News Local/State

U Of I Trustees Hear Call For Higher Black Enrollment

Members of the Black United Front unfurl a banner at Wednesday's University of Illinois trustees meeting.

Members of the Black United Front unfurl a banner at Wednesday's University of Illinois trustees meeting. Jim Meadows / Illinois Public Media

An African-American student group is launching a campaign to pressure administrators to take steps to increase black enrollment at the University of Illinois. That included a demonstration in the middle of a U of I Board of Trustees meeting on the Urbana campus Wednesday.

A presentation to trustees from University President Timothy Killeen was interrupted by about a dozen demonstrators from the Black United Front. They started by chanting “Mic check! Mic check! Mic check!”.

The demonstrators, clad in black, took exactly sixty seconds to unfurl a banner for their Project 1000 campaign, and call for more financial aid and academic support in order to admit and retain more African-American students at the university. 

Project 1000 is a name that references Project 500, the 1968 campaign at the University of Illinois to bring black enrollment to 500 or more. That campaign was a success, tripling black enrollment at the Urbana campus. But the Black United Front says African-American enrollment at UIUC has stalled since then.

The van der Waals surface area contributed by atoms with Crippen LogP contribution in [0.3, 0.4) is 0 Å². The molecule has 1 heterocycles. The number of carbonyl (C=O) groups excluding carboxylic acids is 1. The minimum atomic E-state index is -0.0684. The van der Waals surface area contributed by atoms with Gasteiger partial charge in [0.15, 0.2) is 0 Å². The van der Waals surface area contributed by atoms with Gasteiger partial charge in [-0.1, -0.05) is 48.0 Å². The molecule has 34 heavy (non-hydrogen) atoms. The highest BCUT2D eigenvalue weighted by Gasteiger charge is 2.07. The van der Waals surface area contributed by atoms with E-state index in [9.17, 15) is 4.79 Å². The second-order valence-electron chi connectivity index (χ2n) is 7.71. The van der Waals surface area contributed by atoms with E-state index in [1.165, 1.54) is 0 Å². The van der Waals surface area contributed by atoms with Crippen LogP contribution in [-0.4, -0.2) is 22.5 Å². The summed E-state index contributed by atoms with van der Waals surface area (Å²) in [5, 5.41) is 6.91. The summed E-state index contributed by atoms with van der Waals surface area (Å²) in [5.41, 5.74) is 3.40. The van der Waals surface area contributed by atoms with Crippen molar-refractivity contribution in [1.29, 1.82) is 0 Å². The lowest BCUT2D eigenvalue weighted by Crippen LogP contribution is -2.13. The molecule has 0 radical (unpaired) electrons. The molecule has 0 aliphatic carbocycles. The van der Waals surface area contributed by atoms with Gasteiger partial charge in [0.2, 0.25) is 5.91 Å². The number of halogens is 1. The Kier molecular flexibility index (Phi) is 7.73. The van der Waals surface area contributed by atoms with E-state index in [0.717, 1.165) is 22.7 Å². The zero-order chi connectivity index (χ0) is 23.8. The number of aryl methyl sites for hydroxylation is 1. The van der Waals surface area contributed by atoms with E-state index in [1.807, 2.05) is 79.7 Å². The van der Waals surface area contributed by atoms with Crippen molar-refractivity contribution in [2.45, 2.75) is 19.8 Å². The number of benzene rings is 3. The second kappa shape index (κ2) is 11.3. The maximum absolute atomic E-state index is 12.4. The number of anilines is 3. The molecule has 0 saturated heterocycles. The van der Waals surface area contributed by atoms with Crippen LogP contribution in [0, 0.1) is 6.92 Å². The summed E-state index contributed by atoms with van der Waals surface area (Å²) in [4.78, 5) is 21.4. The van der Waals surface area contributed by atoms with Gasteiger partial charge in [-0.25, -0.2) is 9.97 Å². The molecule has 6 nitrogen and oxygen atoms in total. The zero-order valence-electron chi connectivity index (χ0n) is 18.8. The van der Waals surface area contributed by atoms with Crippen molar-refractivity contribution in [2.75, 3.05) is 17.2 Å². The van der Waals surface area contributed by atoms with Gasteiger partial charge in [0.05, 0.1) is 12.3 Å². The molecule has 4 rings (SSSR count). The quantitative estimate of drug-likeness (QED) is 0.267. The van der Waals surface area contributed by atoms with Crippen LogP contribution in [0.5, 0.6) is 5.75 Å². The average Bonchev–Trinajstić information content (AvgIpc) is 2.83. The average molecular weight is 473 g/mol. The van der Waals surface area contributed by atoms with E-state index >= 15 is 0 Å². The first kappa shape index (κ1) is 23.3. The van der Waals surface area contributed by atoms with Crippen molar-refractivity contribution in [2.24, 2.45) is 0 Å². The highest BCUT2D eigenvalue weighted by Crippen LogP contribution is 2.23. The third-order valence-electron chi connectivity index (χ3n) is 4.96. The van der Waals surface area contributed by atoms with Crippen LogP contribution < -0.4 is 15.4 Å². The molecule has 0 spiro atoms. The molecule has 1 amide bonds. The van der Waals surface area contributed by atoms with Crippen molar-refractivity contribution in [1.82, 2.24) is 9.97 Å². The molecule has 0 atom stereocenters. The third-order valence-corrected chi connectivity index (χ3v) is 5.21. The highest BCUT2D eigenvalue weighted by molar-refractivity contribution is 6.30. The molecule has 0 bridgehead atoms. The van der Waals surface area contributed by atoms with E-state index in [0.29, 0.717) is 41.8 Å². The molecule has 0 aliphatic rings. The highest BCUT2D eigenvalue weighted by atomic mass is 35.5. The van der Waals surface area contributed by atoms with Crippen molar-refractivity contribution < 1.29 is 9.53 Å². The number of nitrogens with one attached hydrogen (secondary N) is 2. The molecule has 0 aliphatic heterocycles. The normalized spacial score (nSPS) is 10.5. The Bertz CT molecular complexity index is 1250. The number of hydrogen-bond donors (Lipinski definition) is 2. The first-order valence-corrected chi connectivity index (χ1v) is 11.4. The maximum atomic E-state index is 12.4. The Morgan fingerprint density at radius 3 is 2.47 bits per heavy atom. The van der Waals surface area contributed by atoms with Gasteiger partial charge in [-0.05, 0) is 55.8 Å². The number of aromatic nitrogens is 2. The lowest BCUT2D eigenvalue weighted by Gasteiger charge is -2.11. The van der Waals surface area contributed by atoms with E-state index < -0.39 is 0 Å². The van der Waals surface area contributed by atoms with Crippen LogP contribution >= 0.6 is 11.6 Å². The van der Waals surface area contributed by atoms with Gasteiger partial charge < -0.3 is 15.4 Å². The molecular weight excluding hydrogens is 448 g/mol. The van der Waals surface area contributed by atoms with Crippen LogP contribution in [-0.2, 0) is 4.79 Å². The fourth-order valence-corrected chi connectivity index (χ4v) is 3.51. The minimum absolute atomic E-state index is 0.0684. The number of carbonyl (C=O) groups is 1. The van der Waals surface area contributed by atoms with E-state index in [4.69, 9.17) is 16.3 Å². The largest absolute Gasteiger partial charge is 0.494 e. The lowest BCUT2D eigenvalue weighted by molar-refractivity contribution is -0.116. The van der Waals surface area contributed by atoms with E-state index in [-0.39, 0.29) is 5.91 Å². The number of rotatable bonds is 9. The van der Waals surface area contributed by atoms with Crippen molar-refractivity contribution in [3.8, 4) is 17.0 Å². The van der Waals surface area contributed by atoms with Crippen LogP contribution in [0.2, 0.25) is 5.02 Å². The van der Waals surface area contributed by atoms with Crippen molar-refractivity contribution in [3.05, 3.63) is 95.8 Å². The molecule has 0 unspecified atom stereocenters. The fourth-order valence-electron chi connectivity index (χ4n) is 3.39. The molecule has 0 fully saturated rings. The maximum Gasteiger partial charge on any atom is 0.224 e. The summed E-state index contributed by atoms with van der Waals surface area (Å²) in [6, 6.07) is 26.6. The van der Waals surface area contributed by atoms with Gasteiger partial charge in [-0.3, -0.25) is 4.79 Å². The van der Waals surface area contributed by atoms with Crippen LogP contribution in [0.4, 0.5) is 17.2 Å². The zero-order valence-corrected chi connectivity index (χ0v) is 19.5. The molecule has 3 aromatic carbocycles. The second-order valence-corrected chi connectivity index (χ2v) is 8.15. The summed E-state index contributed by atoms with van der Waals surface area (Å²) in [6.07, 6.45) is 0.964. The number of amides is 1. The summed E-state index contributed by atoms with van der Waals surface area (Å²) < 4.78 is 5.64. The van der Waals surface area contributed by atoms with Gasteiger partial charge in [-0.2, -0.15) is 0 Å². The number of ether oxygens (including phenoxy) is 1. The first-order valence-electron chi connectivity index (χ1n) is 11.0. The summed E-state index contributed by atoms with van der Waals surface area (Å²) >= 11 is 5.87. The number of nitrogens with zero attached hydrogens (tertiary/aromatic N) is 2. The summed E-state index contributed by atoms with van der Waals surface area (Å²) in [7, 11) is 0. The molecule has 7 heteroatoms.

Later in the meeting, African-American freshman and student senator-elect Kendall Brooks addressed the trustees during the public comment period. He expanded on the Black United Front’s demonstration, noting that the number of black students enrolled at the Urbana campus last fall in his own class of 2020 was 548, actually lower than the 568 who were enrolled in 1968, the year of Project 500.

“Our incoming class is less than a class that was in the sixties”, said Brooks. “That should really hit home"

The demonstrators interrupted Killeen just as he had mentioned administration goals for boosting overall enrollment past 93,000 for all three U of I campuses. When they were done he added, “and before you leave, friends, that will include a major commitment to underrepresented minority students at the University of Illinois.”